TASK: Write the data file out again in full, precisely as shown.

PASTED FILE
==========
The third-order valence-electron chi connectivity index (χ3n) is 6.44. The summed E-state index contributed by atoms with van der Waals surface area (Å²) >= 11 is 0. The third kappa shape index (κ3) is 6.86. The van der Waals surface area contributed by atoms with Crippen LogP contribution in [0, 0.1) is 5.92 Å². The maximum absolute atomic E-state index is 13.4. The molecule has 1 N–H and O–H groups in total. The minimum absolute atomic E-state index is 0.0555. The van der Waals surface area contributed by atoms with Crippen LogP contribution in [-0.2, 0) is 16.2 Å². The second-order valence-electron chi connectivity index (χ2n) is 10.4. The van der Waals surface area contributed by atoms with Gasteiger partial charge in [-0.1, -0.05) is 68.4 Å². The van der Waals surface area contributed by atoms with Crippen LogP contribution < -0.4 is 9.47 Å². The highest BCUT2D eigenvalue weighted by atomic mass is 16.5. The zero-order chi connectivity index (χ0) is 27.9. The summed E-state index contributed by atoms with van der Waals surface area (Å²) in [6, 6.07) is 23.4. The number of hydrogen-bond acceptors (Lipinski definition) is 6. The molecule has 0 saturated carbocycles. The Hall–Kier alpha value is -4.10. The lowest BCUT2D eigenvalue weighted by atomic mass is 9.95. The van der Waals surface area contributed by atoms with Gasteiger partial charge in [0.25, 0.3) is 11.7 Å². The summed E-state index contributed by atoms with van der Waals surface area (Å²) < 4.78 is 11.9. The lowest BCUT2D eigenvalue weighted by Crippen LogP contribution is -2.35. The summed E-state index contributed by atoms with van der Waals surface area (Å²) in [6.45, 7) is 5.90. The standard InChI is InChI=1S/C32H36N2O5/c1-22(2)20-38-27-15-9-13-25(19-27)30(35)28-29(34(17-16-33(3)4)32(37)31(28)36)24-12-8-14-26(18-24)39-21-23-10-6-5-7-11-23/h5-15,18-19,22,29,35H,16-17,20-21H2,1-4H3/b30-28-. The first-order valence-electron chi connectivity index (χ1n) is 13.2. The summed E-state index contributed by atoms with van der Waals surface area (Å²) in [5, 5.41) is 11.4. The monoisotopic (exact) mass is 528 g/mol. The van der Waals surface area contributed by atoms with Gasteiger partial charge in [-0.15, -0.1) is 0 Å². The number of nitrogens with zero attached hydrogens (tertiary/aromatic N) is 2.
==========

The third-order valence-electron chi connectivity index (χ3n) is 6.44. The summed E-state index contributed by atoms with van der Waals surface area (Å²) >= 11 is 0. The third kappa shape index (κ3) is 6.86. The van der Waals surface area contributed by atoms with Crippen LogP contribution in [0, 0.1) is 5.92 Å². The maximum absolute atomic E-state index is 13.4. The molecule has 1 N–H and O–H groups in total. The minimum absolute atomic E-state index is 0.0555. The van der Waals surface area contributed by atoms with Crippen LogP contribution in [-0.2, 0) is 16.2 Å². The second-order valence-electron chi connectivity index (χ2n) is 10.4. The van der Waals surface area contributed by atoms with Gasteiger partial charge in [-0.1, -0.05) is 68.4 Å². The van der Waals surface area contributed by atoms with Crippen LogP contribution < -0.4 is 9.47 Å². The highest BCUT2D eigenvalue weighted by atomic mass is 16.5. The zero-order chi connectivity index (χ0) is 27.9. The summed E-state index contributed by atoms with van der Waals surface area (Å²) in [6, 6.07) is 23.4. The number of hydrogen-bond acceptors (Lipinski definition) is 6. The molecule has 0 saturated carbocycles. The Hall–Kier alpha value is -4.10. The lowest BCUT2D eigenvalue weighted by atomic mass is 9.95. The van der Waals surface area contributed by atoms with Gasteiger partial charge in [0.25, 0.3) is 11.7 Å². The summed E-state index contributed by atoms with van der Waals surface area (Å²) < 4.78 is 11.9. The lowest BCUT2D eigenvalue weighted by Crippen LogP contribution is -2.35. The summed E-state index contributed by atoms with van der Waals surface area (Å²) in [6.45, 7) is 5.90. The standard InChI is InChI=1S/C32H36N2O5/c1-22(2)20-38-27-15-9-13-25(19-27)30(35)28-29(34(17-16-33(3)4)32(37)31(28)36)24-12-8-14-26(18-24)39-21-23-10-6-5-7-11-23/h5-15,18-19,22,29,35H,16-17,20-21H2,1-4H3/b30-28-. The first-order valence-electron chi connectivity index (χ1n) is 13.2. The summed E-state index contributed by atoms with van der Waals surface area (Å²) in [5, 5.41) is 11.4. The monoisotopic (exact) mass is 528 g/mol. The van der Waals surface area contributed by atoms with Gasteiger partial charge in [-0.15, -0.1) is 0 Å². The number of nitrogens with zero attached hydrogens (tertiary/aromatic N) is 2.